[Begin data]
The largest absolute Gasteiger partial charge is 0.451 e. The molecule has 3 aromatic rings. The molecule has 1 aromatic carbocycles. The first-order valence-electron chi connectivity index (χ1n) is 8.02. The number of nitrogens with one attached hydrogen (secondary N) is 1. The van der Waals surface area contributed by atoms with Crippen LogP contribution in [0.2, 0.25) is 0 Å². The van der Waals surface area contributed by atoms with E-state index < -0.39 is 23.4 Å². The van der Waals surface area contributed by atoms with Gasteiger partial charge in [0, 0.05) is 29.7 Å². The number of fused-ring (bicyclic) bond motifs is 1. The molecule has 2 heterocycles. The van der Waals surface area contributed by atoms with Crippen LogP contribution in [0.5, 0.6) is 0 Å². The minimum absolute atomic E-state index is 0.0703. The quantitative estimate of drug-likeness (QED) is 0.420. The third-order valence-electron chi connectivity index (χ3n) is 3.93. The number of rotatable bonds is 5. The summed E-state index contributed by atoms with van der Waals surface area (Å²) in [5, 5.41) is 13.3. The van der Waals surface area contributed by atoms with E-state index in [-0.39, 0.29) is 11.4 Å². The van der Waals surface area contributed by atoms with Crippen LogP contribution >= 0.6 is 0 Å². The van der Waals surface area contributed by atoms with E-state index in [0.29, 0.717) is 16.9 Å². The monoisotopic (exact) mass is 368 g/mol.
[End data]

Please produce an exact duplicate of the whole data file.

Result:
The largest absolute Gasteiger partial charge is 0.451 e. The molecule has 3 aromatic rings. The molecule has 1 aromatic carbocycles. The first-order valence-electron chi connectivity index (χ1n) is 8.02. The number of nitrogens with one attached hydrogen (secondary N) is 1. The van der Waals surface area contributed by atoms with Crippen LogP contribution in [0.2, 0.25) is 0 Å². The van der Waals surface area contributed by atoms with E-state index < -0.39 is 23.4 Å². The van der Waals surface area contributed by atoms with Gasteiger partial charge in [0, 0.05) is 29.7 Å². The number of fused-ring (bicyclic) bond motifs is 1. The molecule has 2 heterocycles. The van der Waals surface area contributed by atoms with Crippen LogP contribution in [0.5, 0.6) is 0 Å². The minimum absolute atomic E-state index is 0.0703. The quantitative estimate of drug-likeness (QED) is 0.420. The third-order valence-electron chi connectivity index (χ3n) is 3.93. The number of rotatable bonds is 5. The summed E-state index contributed by atoms with van der Waals surface area (Å²) in [5, 5.41) is 13.3. The van der Waals surface area contributed by atoms with E-state index in [-0.39, 0.29) is 11.4 Å². The van der Waals surface area contributed by atoms with Crippen LogP contribution >= 0.6 is 0 Å². The van der Waals surface area contributed by atoms with E-state index in [0.29, 0.717) is 16.9 Å². The monoisotopic (exact) mass is 368 g/mol.